Earlier today while speaking with a 9 year old I was introduced to the term “hope chess.” Apparently this notion represents a style where players engage in gameplay with no consideration for their opponents’ replies. Essentially, the basic analytical principles of the game to ensure a piece is safe are ignored.
Makes no sense right?
Off course it doesn’t. This approach is usually that of novices and amateurs with little or no experience with the game. And while forgivable in case of a 9 year old learning the ins and outs of chess, this lazy attitude toward the game would be inexcusable for grandmasters like Kasparov or Bobby Fischer. Reasonably so, I expect big players to execute the fundamentals at a higher level. It’s simply inexcusable for major players online to mess up the basics and my user experience in the process.
The mobile development team of the NBA (btw- one of my favorite media properties) decided to forge some half hack with their user interface in hopes of increasing social media shares by conveniently placing the f-share button right under the button to close video highlights.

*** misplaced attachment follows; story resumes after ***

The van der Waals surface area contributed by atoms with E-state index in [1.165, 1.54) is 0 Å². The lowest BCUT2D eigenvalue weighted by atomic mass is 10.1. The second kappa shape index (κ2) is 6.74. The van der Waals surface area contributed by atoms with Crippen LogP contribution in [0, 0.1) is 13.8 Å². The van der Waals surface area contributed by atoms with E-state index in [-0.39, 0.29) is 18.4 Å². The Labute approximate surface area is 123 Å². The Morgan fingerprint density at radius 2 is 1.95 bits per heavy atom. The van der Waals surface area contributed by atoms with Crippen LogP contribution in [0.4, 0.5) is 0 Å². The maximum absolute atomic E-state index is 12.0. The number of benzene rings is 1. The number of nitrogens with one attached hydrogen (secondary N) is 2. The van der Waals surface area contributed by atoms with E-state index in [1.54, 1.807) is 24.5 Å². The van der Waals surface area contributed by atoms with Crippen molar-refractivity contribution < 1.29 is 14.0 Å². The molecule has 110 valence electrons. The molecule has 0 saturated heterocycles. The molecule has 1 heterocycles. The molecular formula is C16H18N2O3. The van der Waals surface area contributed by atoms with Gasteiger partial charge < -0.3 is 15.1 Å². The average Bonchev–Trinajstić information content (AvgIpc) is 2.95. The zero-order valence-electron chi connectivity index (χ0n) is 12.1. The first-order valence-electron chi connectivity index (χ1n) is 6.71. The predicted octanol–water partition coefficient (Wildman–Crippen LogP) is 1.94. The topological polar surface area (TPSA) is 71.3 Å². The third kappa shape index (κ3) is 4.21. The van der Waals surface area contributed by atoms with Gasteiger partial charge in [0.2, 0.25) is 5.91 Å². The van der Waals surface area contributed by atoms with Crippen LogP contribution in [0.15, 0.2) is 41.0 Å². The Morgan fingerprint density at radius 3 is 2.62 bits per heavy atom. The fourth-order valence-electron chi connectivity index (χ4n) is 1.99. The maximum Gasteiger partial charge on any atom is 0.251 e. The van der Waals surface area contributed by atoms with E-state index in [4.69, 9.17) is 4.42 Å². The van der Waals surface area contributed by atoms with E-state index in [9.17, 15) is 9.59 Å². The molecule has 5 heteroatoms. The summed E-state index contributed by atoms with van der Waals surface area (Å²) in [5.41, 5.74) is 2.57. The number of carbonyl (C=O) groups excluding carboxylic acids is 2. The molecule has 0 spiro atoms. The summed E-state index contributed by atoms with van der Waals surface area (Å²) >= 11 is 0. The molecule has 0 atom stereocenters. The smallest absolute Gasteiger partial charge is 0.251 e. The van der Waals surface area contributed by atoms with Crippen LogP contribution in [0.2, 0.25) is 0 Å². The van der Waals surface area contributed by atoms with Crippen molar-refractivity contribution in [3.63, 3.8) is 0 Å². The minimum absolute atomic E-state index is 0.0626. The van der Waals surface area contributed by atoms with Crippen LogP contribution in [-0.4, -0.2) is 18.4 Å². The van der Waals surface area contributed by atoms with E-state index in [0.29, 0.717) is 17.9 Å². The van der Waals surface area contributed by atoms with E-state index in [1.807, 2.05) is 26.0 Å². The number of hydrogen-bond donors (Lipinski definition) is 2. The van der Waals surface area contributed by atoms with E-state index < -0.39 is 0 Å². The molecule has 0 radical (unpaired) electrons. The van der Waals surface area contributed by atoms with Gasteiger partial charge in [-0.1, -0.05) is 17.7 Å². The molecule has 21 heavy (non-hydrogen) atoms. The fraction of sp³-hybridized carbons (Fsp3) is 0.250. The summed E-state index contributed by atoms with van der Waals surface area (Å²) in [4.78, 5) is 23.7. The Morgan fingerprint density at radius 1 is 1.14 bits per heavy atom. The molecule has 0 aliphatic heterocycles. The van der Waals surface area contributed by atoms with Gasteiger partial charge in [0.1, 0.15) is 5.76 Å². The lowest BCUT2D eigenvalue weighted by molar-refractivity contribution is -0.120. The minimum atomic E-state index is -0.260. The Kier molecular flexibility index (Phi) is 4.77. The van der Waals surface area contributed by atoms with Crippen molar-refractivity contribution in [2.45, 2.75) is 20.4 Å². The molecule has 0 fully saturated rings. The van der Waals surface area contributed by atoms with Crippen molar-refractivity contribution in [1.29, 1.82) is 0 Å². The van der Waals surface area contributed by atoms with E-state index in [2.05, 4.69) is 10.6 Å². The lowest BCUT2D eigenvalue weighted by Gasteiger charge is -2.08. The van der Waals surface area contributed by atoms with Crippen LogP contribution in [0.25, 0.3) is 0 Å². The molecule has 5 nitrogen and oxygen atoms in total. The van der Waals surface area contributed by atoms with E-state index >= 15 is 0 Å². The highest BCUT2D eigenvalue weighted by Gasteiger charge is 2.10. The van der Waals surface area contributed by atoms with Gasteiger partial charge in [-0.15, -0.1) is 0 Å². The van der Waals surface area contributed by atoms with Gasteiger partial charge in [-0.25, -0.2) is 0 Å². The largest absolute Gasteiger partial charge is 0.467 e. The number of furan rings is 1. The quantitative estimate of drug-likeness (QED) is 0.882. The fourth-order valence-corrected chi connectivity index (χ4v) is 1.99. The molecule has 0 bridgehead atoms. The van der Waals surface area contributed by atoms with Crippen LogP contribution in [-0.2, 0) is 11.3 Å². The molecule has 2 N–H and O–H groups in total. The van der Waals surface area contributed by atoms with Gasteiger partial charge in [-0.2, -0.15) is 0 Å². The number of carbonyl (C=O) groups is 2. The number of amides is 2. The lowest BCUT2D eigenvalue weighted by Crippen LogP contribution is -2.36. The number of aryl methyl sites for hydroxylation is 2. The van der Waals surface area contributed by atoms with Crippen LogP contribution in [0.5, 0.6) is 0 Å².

- Great user experience more important than accidental shares.
- Accidental share is unlikely given additional confirmation prompt step.
Apparently, the good people at American Express believe all their users access their accounts via mobile and now force users to scroll horizontally on desktops.
What’s fascinating me about these minor oversights are the resources, processes and big teams that went into making the decisions. Then again maybe the “HIPPO” just had their way.
I signed up…
After topping charts across Europe over past few months, Robin Schulz’s “Prayer In C” positioned well to make a big splash in US.